MANILA, Oct 15 (Reuters) Philippine President Gloria Macapagal Arroyo revived plans today to change the constitution, but for the first time said any change could come only after she leaves office in 2010.
Talk of changing the constitution died down late last year after the powerful Catholic church opposed attempts to hold a referendum on the issue. Many viewed the move as an attempt by Arroyo to stay in office beyond 2010, when her constitutionally mandated term of office ends.
Addressing a forum in Manila, Arroyo said she has formed a government panel to draft plans for the establishment of a federal form of government in 2012.
''We are hereby forming a panel to draft a roadmap to federalism by 2012,'' Arroyo said, adding the measure would also help address the issue of insurgency in the southern Philippines.
She said the measures would eventually result in changes to the 1987 constitution.
In December 2006, Arroyo was forced to retreat from pushing efforts to amend the constitution and shift to a parliamentary form of government after the church threatened to mobilise street protests.
Political analysts, however, believe Arroyo's announcement to revive the issue could be an attempt to deflect attention away from bribery scandals that have hit her administration in recent weeks.
''It's more of the talk than the walk,'' said Ramon Casiple, executive director of the Institute for Political and Electoral Reforms.
Last month, Arroyo's husband was named in a kickback scandal involving a multi-million dollar broadband project and his golfing buddy -- the head of the elections commission -- quit his job.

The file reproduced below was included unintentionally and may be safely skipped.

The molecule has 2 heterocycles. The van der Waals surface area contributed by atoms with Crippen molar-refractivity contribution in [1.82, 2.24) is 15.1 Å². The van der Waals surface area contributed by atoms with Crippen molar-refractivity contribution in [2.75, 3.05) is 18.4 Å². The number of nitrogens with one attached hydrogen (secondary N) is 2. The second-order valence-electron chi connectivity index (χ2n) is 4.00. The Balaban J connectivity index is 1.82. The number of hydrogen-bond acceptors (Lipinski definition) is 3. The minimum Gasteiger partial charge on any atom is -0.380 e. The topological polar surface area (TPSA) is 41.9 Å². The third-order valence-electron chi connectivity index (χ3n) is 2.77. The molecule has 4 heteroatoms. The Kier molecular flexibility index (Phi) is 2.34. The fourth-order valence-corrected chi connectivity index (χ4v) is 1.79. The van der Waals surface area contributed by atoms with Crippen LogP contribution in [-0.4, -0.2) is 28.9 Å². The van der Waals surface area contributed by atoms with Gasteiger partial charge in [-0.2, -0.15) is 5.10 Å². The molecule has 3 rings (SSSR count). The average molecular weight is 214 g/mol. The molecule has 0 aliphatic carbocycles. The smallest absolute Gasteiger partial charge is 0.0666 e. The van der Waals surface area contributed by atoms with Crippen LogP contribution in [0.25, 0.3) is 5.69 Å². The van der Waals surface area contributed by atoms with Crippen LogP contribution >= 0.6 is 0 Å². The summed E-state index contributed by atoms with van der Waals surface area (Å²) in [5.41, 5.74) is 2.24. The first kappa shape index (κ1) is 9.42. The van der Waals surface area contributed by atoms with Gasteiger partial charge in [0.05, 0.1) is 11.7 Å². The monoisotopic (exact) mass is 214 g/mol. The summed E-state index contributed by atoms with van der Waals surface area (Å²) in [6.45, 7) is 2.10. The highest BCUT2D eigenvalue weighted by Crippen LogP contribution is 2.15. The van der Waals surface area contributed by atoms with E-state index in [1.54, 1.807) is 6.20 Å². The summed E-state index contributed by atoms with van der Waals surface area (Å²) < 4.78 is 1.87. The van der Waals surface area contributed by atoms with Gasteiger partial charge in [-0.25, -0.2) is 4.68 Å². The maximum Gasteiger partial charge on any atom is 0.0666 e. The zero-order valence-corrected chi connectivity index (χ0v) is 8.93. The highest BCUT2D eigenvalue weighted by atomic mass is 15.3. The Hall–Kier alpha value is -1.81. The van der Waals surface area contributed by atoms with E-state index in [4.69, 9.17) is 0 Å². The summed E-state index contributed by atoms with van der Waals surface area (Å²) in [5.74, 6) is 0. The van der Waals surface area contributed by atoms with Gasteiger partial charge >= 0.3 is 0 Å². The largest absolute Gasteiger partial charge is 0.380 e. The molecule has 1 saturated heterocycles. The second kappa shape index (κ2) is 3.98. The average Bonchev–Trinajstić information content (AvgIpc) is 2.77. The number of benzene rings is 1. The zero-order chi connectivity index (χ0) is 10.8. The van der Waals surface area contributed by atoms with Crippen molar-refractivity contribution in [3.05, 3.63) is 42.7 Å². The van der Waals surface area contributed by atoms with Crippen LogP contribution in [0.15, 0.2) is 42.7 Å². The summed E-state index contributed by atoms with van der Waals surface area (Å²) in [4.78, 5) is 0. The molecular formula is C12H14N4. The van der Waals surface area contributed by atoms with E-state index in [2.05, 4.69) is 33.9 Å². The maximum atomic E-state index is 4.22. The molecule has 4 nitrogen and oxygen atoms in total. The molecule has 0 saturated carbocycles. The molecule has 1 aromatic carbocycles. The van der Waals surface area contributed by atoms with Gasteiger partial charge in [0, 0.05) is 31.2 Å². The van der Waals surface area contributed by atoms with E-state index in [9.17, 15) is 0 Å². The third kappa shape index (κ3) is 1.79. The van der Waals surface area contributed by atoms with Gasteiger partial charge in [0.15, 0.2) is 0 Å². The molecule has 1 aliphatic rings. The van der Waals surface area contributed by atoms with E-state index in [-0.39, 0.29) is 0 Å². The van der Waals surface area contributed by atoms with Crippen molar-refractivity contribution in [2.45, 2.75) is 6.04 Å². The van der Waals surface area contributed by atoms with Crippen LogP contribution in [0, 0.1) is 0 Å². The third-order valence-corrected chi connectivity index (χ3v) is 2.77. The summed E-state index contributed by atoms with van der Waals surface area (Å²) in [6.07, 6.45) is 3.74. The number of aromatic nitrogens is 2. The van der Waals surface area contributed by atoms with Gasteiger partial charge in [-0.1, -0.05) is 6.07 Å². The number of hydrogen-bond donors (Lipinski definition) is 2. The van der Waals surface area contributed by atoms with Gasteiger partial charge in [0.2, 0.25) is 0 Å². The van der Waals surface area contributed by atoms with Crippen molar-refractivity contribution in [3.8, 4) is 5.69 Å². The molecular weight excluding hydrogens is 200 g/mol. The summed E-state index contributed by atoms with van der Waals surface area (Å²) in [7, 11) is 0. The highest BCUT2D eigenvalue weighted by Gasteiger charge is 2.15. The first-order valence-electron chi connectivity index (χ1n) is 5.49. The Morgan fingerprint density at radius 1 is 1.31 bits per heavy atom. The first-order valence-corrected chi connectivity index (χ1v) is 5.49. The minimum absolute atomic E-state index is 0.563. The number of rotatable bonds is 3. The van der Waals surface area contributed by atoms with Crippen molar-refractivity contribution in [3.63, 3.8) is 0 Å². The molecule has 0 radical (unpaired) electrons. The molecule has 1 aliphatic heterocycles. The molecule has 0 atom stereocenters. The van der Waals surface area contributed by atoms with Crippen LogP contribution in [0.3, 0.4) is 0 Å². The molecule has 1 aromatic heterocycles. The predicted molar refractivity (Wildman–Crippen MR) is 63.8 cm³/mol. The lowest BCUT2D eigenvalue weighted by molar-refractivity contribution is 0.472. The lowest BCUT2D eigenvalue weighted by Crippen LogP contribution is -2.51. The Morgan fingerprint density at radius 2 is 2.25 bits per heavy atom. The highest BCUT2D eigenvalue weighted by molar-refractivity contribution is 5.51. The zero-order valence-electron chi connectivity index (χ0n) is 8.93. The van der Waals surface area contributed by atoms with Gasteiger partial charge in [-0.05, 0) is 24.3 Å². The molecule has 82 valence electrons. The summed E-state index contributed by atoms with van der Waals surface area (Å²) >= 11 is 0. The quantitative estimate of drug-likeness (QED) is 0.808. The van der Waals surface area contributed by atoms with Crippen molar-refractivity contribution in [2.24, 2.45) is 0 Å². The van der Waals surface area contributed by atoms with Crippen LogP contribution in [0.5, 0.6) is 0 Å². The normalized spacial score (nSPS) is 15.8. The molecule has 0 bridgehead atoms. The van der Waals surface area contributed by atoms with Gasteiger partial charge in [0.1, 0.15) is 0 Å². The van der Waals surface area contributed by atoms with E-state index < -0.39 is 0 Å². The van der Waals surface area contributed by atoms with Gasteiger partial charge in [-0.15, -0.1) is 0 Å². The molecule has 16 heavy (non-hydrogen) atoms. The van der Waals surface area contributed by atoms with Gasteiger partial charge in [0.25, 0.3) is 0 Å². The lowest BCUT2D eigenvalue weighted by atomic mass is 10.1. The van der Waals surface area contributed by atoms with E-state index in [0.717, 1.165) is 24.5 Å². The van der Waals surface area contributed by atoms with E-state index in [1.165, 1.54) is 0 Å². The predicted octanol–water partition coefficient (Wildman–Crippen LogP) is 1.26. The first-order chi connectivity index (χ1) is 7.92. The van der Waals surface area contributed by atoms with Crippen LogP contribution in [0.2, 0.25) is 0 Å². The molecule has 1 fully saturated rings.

Last week a senior official of Arroyo's political party, Kampi, was fired after he allegedly offered bribes to opposition lawmakers to support a weak impeachment complaint against her, shielding her for at least 12 months from any similar motion.
Today, a Roman Catholic priest who was elected governor of Arroyo's home province claimed to have received half about 11,365 dollars after Arroyo met lawmakers and local officials to discuss her impeachment case in Congress.
''The president was obviously trying to hit two birds with a stone on her latest pronouncement,'' Casiple told Reuters, adding she was wooing support of local officials who favoured the federal system and appeasing House of Representatives Speaker Jose de Venecia, a known supporter of constitutional change.
Relations between Arroyo and de Venecia have been strained recently because his son named Arroyo's husband in a senate inquiry into the 330 million dollars broadband deal.
REUTERS SKB RK1440